In the comments section of the ‘Did the Yi speak? (2)’ entry, Regresso made some relevant comments on whether the Yi will speak at different levels to commoners and nobles. And whether there can be an easier way to study the Yi and the necessity to cultivate virtues. My draft reply was half complete, when one felt the urge to consult the Yi on two shares investment which could not wait since there is an ongoing broad based rally in the KLSE, started late Tuesday after the expected dips.
Since there were two separate questions, one had to decide which to ask first. (I usually consult on two investments in a day.) While one was separating the bunch of yarrow stalks and during the counting off of four stalks, at times my mind drifted off to how best to reply Regresso’s comment.
If you ever wanted to know whether the Yi had picked up on those wanderings, or did the Yi want to have a final say on the matter, please read on.
In the first oracle, the answer came in the form of Hexagram 24 Fu / Return with the first two lines moving changing it to Hexagram 7 Shi / The Army.
The judgment in Fu says:
Return. Success. Going in and coming in without error. Friends come without blame. To and fro goes the way. On the seventh day comes return. It furthers one to have somewhere to go.
The first line means:
Return from a short distance. No need for remorse. Great good fortune.
Slight digressions from the good cannot be avoided, but one must turn back in time, before going too far. This is especially important in the development of character; every faintly evil thought must be put aside immediately, before it takes root in the mind. Then there is no cause for remorse, and all goes well.
The second line means:
Quiet return. Good fortune.
Return always calls for a decision and is an act of self-mastery. It is made easier if a man is in good company. If he can bring himself to put aside pride and follow the example of good men, good fortune results.
The judgment in Shi says:
The Army. The army needs perseverance and a strong man. Good fortune without blame.
If you take a moment to reflect on what the Yi wanted to say on the matter raised by Regresso – ignore my two investment questions, one knows what the Yi wanted to tell me – perhaps you can understand why it is an important message to Yi aficionados. The commentary offered in the Wilhelm translation is a summary of what has been said and thought in connection with the hexagrams and the lines in the course of many centuries by China’s most distinguished philosophers [W/B 255]. And therefore should be read for a better understanding of what the Yi wanted to say.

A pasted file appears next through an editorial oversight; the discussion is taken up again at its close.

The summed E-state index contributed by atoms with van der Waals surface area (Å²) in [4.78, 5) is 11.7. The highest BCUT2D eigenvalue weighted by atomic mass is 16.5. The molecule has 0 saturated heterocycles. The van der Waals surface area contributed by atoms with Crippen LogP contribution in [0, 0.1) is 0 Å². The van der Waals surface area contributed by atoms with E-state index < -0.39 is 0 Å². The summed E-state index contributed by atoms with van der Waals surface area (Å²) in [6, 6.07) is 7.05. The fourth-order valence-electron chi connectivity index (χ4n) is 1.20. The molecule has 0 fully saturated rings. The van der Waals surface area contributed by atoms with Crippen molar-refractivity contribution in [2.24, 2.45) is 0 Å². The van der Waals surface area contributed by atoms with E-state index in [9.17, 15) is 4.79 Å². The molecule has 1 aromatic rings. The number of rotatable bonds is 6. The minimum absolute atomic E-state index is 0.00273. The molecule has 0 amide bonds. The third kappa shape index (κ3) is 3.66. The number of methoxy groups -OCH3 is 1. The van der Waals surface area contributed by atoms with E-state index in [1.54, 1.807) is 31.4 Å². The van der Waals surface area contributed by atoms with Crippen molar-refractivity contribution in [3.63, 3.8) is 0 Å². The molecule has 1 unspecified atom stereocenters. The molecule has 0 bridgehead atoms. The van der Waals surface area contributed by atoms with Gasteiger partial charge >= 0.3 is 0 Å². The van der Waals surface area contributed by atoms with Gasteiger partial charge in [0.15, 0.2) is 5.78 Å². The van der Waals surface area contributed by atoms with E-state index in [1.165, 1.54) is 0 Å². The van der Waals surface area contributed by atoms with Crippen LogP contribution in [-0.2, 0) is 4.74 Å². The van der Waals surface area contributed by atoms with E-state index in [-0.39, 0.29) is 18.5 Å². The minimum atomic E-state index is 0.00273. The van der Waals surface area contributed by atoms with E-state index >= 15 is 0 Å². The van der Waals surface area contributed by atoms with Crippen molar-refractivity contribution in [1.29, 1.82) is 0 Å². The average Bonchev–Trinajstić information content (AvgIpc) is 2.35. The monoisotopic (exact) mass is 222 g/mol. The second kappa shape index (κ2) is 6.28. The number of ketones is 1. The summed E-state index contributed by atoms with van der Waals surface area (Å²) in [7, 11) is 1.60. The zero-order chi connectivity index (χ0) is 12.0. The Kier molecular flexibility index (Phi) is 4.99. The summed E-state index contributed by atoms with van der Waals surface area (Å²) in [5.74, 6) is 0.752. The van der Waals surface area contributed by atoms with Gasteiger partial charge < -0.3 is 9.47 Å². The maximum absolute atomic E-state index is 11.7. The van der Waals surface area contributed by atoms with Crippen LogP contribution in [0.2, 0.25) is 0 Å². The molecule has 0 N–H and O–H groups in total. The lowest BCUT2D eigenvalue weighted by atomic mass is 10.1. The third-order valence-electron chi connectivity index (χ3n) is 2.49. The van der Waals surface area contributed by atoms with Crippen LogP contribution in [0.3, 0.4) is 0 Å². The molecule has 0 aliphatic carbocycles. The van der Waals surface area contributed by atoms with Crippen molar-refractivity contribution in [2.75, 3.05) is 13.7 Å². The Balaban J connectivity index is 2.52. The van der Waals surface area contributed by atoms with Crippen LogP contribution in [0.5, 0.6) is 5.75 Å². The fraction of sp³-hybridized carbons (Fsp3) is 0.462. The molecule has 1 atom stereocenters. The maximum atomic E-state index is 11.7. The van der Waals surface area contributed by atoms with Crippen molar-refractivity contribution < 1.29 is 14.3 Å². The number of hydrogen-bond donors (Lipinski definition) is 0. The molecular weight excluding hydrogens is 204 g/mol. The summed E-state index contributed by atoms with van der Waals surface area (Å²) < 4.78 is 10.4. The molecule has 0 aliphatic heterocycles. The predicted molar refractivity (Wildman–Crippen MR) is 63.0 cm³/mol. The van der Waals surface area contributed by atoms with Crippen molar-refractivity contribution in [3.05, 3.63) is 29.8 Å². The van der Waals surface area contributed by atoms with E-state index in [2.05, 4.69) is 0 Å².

For the easy reference of some readers, one will paraphrase what the Yi said.
To and fro goes the Way (Tao). Slight digressions from the good are human. But one must turn back in time, before going too far. This is important in the development of character. The Junzi is someone who shows greatness of character (thus of noble character). However not all nobles – illustrious by rank, title or birth – or sons of nobles is considered a Junzi. It depends on a person’s intent and actions. (See Analects and the entry on ‘Three types of man’) The way to possess great character for anyone is to cultivate virtues and self. It is made easier if a man is in good company (friends). If we can put aside pride and follow the example of ancient sages and the wise, good fortune results. Of course we will need discipline (like in the army) to make a return to the light and the Way.
While casting the second oracle, one felt an awareness that something will happen. It became more acute just before one divided the bunch of yarrow into two for the last or top line. Obtaining a dark or light line really depends on the division. The division of the forty nine stalks should be as natural as possible. It does not matter which divided half contains more stalks.